There are two different strategies for how to hit a golf ball farther. One is for duffers and one is for scratch golfers. For the struggling golfer, hitting farther pretty much depends on increasing the strength and speed of your swing. For the player, distance depends on the efficacy of the golf swing itself. Here are suggestions that should benefit both types of players. You’re never too inexperienced to learn good habits.
- Equipment. The modern driver now features a deeper angle than drivers once did. The old seven to eight degree drivers are being replaced by new nine to ten degree drivers with larger sweet spots and more snap to the shaft. Finding the right driver for your driving style may take some time in the pro-shop, but it’s time well spent.
- Strengthening Your Swing. A neat trick for increasing the speed and strength of your swing is to swing a weighted club, doing several repetitions before picking up your regular driver to swing. Do that consistently and it will not only increase your muscle strength, but you should notice an immediate increase in the speed of your swing.
- Balance. The key to an efficient golf swing is to pull evenly through the swing with both hands. If you are right or left hand dominant you will have to compensate to land the ball against the club’s sweet spot consistently. Golfers like Tiger Woods strive to have equal strength, flexibility and control in both sides of their bodies. The more unbalanced your body halves, the more it affects the quality of your swing when you try to hit harder. A balanced swing requires the golfer to make fewer artificial compensations to line up his shot. Set yourself up with an exercise program that works on your weak side and try to bring it up even with your strong side.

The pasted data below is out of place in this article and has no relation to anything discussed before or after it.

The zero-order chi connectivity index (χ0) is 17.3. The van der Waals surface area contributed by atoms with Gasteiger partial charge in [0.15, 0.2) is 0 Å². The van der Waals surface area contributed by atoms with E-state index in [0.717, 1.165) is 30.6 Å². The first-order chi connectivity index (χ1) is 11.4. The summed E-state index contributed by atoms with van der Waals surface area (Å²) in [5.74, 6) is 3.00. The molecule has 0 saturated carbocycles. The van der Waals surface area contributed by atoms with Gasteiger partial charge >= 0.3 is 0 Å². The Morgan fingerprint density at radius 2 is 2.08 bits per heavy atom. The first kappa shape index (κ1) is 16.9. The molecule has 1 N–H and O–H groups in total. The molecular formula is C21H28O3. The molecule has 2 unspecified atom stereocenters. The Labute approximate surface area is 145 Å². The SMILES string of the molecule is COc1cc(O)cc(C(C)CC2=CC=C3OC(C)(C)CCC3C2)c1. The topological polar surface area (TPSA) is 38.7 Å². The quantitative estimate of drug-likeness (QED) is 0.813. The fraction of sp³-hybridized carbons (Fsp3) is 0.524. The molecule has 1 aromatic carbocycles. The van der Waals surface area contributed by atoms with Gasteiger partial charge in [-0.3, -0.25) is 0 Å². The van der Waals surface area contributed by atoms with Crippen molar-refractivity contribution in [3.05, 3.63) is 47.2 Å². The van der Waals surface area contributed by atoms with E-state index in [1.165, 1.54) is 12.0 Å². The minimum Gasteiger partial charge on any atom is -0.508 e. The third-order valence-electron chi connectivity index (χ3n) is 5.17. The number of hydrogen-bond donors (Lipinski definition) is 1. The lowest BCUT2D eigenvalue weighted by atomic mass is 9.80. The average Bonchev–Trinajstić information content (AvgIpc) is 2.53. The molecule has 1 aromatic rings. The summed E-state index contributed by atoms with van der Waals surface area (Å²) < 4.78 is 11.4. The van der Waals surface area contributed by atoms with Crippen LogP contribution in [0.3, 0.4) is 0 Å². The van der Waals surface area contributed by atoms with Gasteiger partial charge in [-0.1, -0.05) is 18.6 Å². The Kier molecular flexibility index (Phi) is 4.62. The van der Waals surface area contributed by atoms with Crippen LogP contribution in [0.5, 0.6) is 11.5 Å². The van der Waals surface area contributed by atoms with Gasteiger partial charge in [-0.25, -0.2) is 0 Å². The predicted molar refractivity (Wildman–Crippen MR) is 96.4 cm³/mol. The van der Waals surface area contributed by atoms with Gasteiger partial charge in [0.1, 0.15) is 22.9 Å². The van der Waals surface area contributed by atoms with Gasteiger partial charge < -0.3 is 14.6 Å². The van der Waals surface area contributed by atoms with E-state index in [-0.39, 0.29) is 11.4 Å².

- Power. Power in a golf swing depends on the lead arm leading, but not interfering with the driving power of the trailing forearm. Work on properly uncocking the leading wrist and thrusting the lead arm off the chest as your body pivots. The lead wrist must roll through the impact with the ball behind the driving power of the forearm. The hands should grip the club as though holding a bird without crushing it or releasing it. The tighter you grip the club, the more inaccurate your swing will be.
- Accuracy. The lead wrist must be flat for proper clubface alignment and the swing must trace a consistent orbit in a single plane. Line your front foot up with the ball to give it more loft and shift your weight backward as you go to your backswing. Make a calm, steady downswing with the lead wrist angled downward toward the ball. The club should still be accelerating when it hits the ball. The club head should travel along the ground leading into the ball for about a fourth of your swing arc. Don’t lift the club face as you swing into the ball trying for extra lift. Depend on that angled face on your expensive driver to lift the ball for you. Follow through with your arms in a perfect “V” pointing toward the spot you were aiming for and then let the club carry on around over your shoulder.
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